A Compact Roadmap to American History Part 1 of 3

Author’s Introductory Note: Engaging in broad historical interpretation as I am about to do is always risky. Necessarily, one “stylizes” history by simplifying, over-generalizing, and stereotyping. But the narrative qualities of history are not simply due to the imposition of human rationality upon brute facts; rather, history is always already narratival because it unfolds according to the eternal counsel of the Divine Storyteller. The role of the human mind is to discern the trends and threads that give the plotline its overall shape. In doing so, of course, we necessarily leave a lot of facts on the cutting room floor. Only God has the full and perfect interpretation of history. It’s one to thing to say that history is really God’s story; it’s another thing altogether to claim to know how all the scenes in the drama fit together into a coherent, beautiful whole. Painting with such a broad brush, as we will be doing, can be dangerous, but becomes acceptable if the author and readers understand the limitations. We’re only trying to give the big picture.

The Nation with Soul?

It’s been said that America is the nation with the soul of a church. More truthfully, we might say America is the nation with the complex of a Messiah. And while this messianic complex has been greatly secularized, it still persists in various forms and manifestations. How we got to where we are today from our starting point as a nation is a long and twisted tale. We cannot tell that whole story here, but looking at some aspects of the plotline should be helpful. Getting a handle on the shape and flow of American history is critical in understanding what moves the church needs to make at the present time in order to stay in the game.

The Puritan settlers who first ventured to America’s shores were thoroughly ecclesiocentric and theocratic. They inherited this church-centered view of society under Christ’s lordship from Calvin, Bucer, Knox, and the other shining lights of the Reformation, who had in turn inherited it from the Constantinian/Augustinian order of Medieval Christendom. The Puritan settlers came not simply to escape religious persecution or to seek wealth, but to establish a “city on a hill,” a holy commonwealth that would serve as a model for other nations within Christendom to follow. In a sense, they came because they wanted to play their part in the unfolding drama of Christendom.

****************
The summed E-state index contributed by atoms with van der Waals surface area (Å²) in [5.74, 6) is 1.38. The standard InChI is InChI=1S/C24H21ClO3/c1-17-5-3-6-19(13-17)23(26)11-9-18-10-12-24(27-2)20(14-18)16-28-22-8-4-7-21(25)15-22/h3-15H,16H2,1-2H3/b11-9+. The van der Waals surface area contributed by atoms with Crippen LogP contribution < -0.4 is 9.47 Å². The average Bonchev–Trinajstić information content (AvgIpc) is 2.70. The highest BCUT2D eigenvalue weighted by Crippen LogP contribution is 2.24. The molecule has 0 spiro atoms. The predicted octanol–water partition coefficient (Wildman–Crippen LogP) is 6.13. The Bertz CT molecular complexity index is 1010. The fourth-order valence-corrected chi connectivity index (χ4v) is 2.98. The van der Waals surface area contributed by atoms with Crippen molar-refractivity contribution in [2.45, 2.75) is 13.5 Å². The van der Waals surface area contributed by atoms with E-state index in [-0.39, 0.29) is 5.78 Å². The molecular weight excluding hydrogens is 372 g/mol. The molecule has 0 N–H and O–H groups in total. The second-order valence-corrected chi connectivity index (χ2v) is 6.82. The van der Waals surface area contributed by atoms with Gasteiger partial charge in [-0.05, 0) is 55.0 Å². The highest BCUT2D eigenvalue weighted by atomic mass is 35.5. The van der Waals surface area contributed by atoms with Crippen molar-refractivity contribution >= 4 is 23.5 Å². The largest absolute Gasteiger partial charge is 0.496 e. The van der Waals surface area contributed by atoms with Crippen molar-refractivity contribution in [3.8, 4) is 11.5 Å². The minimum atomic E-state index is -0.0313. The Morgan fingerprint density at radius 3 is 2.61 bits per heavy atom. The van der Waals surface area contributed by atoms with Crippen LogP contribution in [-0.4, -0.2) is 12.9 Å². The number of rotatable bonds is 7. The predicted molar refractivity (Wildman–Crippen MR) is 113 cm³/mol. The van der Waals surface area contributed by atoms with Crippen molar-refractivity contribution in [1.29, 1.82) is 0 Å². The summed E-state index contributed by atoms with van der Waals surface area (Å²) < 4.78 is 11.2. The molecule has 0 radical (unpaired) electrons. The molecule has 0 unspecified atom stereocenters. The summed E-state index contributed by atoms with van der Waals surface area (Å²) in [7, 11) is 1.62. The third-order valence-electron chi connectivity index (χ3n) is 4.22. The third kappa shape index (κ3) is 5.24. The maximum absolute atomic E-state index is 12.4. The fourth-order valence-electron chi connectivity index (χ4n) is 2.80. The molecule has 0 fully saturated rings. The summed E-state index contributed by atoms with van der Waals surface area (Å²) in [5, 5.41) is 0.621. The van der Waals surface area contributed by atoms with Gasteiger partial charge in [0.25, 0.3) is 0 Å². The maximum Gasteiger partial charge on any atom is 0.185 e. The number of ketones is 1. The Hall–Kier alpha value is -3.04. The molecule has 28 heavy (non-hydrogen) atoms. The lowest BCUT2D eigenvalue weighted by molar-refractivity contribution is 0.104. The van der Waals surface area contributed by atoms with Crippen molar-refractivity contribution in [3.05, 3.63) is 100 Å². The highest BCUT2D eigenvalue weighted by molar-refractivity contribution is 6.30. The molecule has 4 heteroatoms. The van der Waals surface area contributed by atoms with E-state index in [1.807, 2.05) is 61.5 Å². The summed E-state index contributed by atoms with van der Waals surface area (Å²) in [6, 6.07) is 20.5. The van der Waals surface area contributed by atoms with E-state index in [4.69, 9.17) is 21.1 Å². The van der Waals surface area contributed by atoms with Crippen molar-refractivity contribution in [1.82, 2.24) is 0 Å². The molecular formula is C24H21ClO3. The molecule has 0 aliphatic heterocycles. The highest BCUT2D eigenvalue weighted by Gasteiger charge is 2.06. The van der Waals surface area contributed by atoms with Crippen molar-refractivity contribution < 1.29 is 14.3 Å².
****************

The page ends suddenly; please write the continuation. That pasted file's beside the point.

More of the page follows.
One rather prominent example must suffice. Cotton Mather, a great Puritan pastor in seventeenth century New England, is generally regarded as one of the most brilliant men to ever live on this continent. Because of his vast knowledge and wisdom, he was frequently consulted by political rulers and became quite a statesman. All the while, though, he never lost sight of the lordship of Christ over the state or the centrality of the church and her ordinances in a Christian culture. In the words of George Grant,

He constantly reaffirmed what he believed to be a biblical verity: those social and political changes are always driven by a magnification of the ministries of the local church, not the other way around. He believed cultural and political activism were secondary to parish life, the life of the worshipping community of the local church, and if Americans lost this priority of the local parish church and its worship assembly, then the American experiment in liberty was doomed to fail.

Once, when called to testify before the colony’s governor, he said,

I tell you sir, unless your priorities are set aright by the gospel of grace, the hope of liberty we now have shall be surrendered. I tell you sir, sober yourself in the good news of the gospel, lest we all be dragged off in chains.

Mather knew, as did most Puritans, that a strong institutional church was necessary to the maintenance of political liberty. As the church went, so the world would go – sooner or later.

The Loss of Ecclesiocentrism: Two Factors